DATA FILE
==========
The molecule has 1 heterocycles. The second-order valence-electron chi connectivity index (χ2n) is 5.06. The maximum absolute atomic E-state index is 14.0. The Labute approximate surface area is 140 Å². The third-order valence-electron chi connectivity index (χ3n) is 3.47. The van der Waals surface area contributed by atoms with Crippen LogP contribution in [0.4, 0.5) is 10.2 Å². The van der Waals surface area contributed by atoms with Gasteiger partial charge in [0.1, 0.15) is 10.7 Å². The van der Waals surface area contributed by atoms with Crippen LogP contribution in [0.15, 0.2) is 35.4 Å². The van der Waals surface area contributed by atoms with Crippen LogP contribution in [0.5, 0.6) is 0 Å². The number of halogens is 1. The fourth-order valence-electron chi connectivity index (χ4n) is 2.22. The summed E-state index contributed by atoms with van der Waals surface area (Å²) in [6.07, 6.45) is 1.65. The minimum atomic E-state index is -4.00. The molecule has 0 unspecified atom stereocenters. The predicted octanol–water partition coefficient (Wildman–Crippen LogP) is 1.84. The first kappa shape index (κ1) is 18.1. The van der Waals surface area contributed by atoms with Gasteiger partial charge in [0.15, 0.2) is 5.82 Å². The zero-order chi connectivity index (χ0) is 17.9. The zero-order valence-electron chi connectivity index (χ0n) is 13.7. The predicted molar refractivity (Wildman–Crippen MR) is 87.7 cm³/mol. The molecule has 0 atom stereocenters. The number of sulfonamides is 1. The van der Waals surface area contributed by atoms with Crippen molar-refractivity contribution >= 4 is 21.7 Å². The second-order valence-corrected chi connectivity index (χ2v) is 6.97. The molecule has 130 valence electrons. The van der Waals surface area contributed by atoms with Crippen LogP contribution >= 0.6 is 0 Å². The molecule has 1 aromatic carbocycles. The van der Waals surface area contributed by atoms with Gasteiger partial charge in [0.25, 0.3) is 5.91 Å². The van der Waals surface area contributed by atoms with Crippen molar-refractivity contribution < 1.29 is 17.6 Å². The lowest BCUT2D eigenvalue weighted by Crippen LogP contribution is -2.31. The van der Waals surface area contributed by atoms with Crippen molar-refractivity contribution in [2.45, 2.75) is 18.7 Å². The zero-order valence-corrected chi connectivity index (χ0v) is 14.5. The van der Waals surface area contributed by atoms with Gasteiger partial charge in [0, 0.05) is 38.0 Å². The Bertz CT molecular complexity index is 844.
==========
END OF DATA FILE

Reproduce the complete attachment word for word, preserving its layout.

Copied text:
The molecule has 1 heterocycles. The second-order valence-electron chi connectivity index (χ2n) is 5.06. The maximum absolute atomic E-state index is 14.0. The Labute approximate surface area is 140 Å². The third-order valence-electron chi connectivity index (χ3n) is 3.47. The van der Waals surface area contributed by atoms with Crippen LogP contribution in [0.4, 0.5) is 10.2 Å². The van der Waals surface area contributed by atoms with Gasteiger partial charge in [0.1, 0.15) is 10.7 Å². The van der Waals surface area contributed by atoms with Crippen LogP contribution in [0.15, 0.2) is 35.4 Å². The van der Waals surface area contributed by atoms with Crippen LogP contribution in [0.5, 0.6) is 0 Å². The number of halogens is 1. The fourth-order valence-electron chi connectivity index (χ4n) is 2.22. The summed E-state index contributed by atoms with van der Waals surface area (Å²) in [6.07, 6.45) is 1.65. The minimum atomic E-state index is -4.00. The molecule has 0 unspecified atom stereocenters. The predicted octanol–water partition coefficient (Wildman–Crippen LogP) is 1.84. The first kappa shape index (κ1) is 18.1. The van der Waals surface area contributed by atoms with Gasteiger partial charge in [0.15, 0.2) is 5.82 Å². The zero-order chi connectivity index (χ0) is 17.9. The zero-order valence-electron chi connectivity index (χ0n) is 13.7. The predicted molar refractivity (Wildman–Crippen MR) is 87.7 cm³/mol. The molecule has 0 atom stereocenters. The number of sulfonamides is 1. The van der Waals surface area contributed by atoms with Crippen molar-refractivity contribution >= 4 is 21.7 Å². The second-order valence-corrected chi connectivity index (χ2v) is 6.97. The molecule has 130 valence electrons. The van der Waals surface area contributed by atoms with Crippen LogP contribution >= 0.6 is 0 Å². The molecule has 1 aromatic carbocycles. The van der Waals surface area contributed by atoms with Gasteiger partial charge in [0.25, 0.3) is 5.91 Å². The van der Waals surface area contributed by atoms with Crippen molar-refractivity contribution < 1.29 is 17.6 Å². The lowest BCUT2D eigenvalue weighted by Crippen LogP contribution is -2.31. The van der Waals surface area contributed by atoms with Crippen molar-refractivity contribution in [2.45, 2.75) is 18.7 Å². The zero-order valence-corrected chi connectivity index (χ0v) is 14.5. The van der Waals surface area contributed by atoms with Gasteiger partial charge in [0, 0.05) is 38.0 Å². The Bertz CT molecular complexity index is 844.